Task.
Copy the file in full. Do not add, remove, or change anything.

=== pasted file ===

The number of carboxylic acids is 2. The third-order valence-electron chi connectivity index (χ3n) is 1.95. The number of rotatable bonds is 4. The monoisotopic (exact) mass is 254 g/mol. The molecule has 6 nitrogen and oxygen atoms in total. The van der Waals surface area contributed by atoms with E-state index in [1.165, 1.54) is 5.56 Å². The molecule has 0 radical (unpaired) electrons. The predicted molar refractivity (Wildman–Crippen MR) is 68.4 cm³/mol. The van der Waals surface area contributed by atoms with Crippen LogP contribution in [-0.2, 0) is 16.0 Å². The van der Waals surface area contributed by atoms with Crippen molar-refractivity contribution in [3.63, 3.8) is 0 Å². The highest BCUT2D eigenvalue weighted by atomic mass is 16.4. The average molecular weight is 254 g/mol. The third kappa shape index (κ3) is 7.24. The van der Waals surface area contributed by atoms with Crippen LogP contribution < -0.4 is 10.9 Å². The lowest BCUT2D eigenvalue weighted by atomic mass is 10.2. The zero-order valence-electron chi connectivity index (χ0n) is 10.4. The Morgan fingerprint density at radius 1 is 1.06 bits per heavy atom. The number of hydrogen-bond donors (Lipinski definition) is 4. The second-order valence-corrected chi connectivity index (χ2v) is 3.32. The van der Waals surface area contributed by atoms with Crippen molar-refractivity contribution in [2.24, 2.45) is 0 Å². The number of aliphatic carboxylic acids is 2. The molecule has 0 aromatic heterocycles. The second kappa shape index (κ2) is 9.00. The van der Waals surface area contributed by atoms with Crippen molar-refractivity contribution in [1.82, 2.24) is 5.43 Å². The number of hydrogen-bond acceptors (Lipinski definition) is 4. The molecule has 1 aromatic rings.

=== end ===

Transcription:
The number of carboxylic acids is 2. The third-order valence-electron chi connectivity index (χ3n) is 1.95. The number of rotatable bonds is 4. The monoisotopic (exact) mass is 254 g/mol. The molecule has 6 nitrogen and oxygen atoms in total. The van der Waals surface area contributed by atoms with E-state index in [1.165, 1.54) is 5.56 Å². The molecule has 0 radical (unpaired) electrons. The predicted molar refractivity (Wildman–Crippen MR) is 68.4 cm³/mol. The van der Waals surface area contributed by atoms with Crippen LogP contribution in [-0.2, 0) is 16.0 Å². The van der Waals surface area contributed by atoms with Crippen molar-refractivity contribution in [3.63, 3.8) is 0 Å². The highest BCUT2D eigenvalue weighted by atomic mass is 16.4. The average molecular weight is 254 g/mol. The third kappa shape index (κ3) is 7.24. The van der Waals surface area contributed by atoms with Crippen LogP contribution < -0.4 is 10.9 Å². The lowest BCUT2D eigenvalue weighted by atomic mass is 10.2. The zero-order valence-electron chi connectivity index (χ0n) is 10.4. The Morgan fingerprint density at radius 1 is 1.06 bits per heavy atom. The number of hydrogen-bond donors (Lipinski definition) is 4. The second-order valence-corrected chi connectivity index (χ2v) is 3.32. The van der Waals surface area contributed by atoms with Crippen molar-refractivity contribution in [2.24, 2.45) is 0 Å². The number of aliphatic carboxylic acids is 2. The molecule has 0 aromatic heterocycles. The second kappa shape index (κ2) is 9.00. The van der Waals surface area contributed by atoms with Crippen molar-refractivity contribution in [1.82, 2.24) is 5.43 Å². The number of hydrogen-bond acceptors (Lipinski definition) is 4. The molecule has 1 aromatic rings.